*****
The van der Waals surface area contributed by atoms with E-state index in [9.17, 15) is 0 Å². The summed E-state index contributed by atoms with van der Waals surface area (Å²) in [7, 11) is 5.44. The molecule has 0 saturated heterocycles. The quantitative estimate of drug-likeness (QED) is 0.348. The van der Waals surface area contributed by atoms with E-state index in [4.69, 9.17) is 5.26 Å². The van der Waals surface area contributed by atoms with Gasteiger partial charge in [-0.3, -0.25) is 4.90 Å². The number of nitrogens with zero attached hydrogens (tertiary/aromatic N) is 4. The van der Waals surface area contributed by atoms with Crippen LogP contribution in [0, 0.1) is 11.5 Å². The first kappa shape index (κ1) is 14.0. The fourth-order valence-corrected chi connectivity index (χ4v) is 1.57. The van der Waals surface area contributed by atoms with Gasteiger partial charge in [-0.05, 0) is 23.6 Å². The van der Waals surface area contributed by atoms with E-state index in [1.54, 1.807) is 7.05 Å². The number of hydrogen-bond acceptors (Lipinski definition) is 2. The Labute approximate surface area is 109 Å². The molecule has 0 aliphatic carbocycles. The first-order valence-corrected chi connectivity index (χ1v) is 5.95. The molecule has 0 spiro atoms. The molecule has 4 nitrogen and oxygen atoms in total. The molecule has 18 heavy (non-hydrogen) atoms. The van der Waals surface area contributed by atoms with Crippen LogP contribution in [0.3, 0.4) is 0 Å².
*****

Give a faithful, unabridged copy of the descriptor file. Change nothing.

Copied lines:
The van der Waals surface area contributed by atoms with E-state index in [9.17, 15) is 0 Å². The summed E-state index contributed by atoms with van der Waals surface area (Å²) in [7, 11) is 5.44. The molecule has 0 saturated heterocycles. The quantitative estimate of drug-likeness (QED) is 0.348. The van der Waals surface area contributed by atoms with E-state index in [4.69, 9.17) is 5.26 Å². The van der Waals surface area contributed by atoms with Gasteiger partial charge in [-0.3, -0.25) is 4.90 Å². The number of nitrogens with zero attached hydrogens (tertiary/aromatic N) is 4. The van der Waals surface area contributed by atoms with Crippen LogP contribution in [0, 0.1) is 11.5 Å². The first kappa shape index (κ1) is 14.0. The fourth-order valence-corrected chi connectivity index (χ4v) is 1.57. The van der Waals surface area contributed by atoms with Gasteiger partial charge in [-0.05, 0) is 23.6 Å². The van der Waals surface area contributed by atoms with E-state index in [1.54, 1.807) is 7.05 Å². The number of hydrogen-bond acceptors (Lipinski definition) is 2. The Labute approximate surface area is 109 Å². The molecule has 0 aliphatic carbocycles. The first-order valence-corrected chi connectivity index (χ1v) is 5.95. The molecule has 0 spiro atoms. The molecule has 4 nitrogen and oxygen atoms in total. The molecule has 18 heavy (non-hydrogen) atoms. The van der Waals surface area contributed by atoms with Crippen LogP contribution in [0.3, 0.4) is 0 Å².